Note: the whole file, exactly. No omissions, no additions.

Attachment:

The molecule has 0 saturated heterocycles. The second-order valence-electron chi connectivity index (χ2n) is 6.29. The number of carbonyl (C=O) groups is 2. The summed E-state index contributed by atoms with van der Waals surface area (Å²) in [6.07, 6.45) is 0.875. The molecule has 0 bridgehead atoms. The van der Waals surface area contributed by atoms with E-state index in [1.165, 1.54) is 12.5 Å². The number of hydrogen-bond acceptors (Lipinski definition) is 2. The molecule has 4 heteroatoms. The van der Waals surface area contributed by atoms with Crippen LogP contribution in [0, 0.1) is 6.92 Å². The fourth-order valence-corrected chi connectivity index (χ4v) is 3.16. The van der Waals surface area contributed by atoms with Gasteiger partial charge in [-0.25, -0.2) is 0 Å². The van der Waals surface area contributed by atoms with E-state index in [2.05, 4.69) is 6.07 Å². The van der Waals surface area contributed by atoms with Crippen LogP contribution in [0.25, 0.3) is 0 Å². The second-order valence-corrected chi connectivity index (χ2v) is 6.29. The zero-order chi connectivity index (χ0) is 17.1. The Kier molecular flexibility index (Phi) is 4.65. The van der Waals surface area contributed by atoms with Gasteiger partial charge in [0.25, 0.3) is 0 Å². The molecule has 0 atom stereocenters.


The molecule has 0 saturated heterocycles. The second-order valence-electron chi connectivity index (χ2n) is 6.29. The number of carbonyl (C=O) groups is 2. The summed E-state index contributed by atoms with van der Waals surface area (Å²) in [6.07, 6.45) is 0.875. The molecule has 0 bridgehead atoms. The van der Waals surface area contributed by atoms with E-state index in [1.165, 1.54) is 12.5 Å². The number of hydrogen-bond acceptors (Lipinski definition) is 2. The molecule has 4 heteroatoms. The van der Waals surface area contributed by atoms with Crippen LogP contribution in [0, 0.1) is 6.92 Å². The fourth-order valence-corrected chi connectivity index (χ4v) is 3.16. The van der Waals surface area contributed by atoms with Gasteiger partial charge in [-0.25, -0.2) is 0 Å². The van der Waals surface area contributed by atoms with E-state index in [2.05, 4.69) is 6.07 Å². The van der Waals surface area contributed by atoms with Crippen LogP contribution in [0.25, 0.3) is 0 Å². The second-order valence-corrected chi connectivity index (χ2v) is 6.29. The zero-order chi connectivity index (χ0) is 17.1. The Kier molecular flexibility index (Phi) is 4.65. The van der Waals surface area contributed by atoms with Gasteiger partial charge in [0.25, 0.3) is 0 Å². The molecule has 0 atom stereocenters.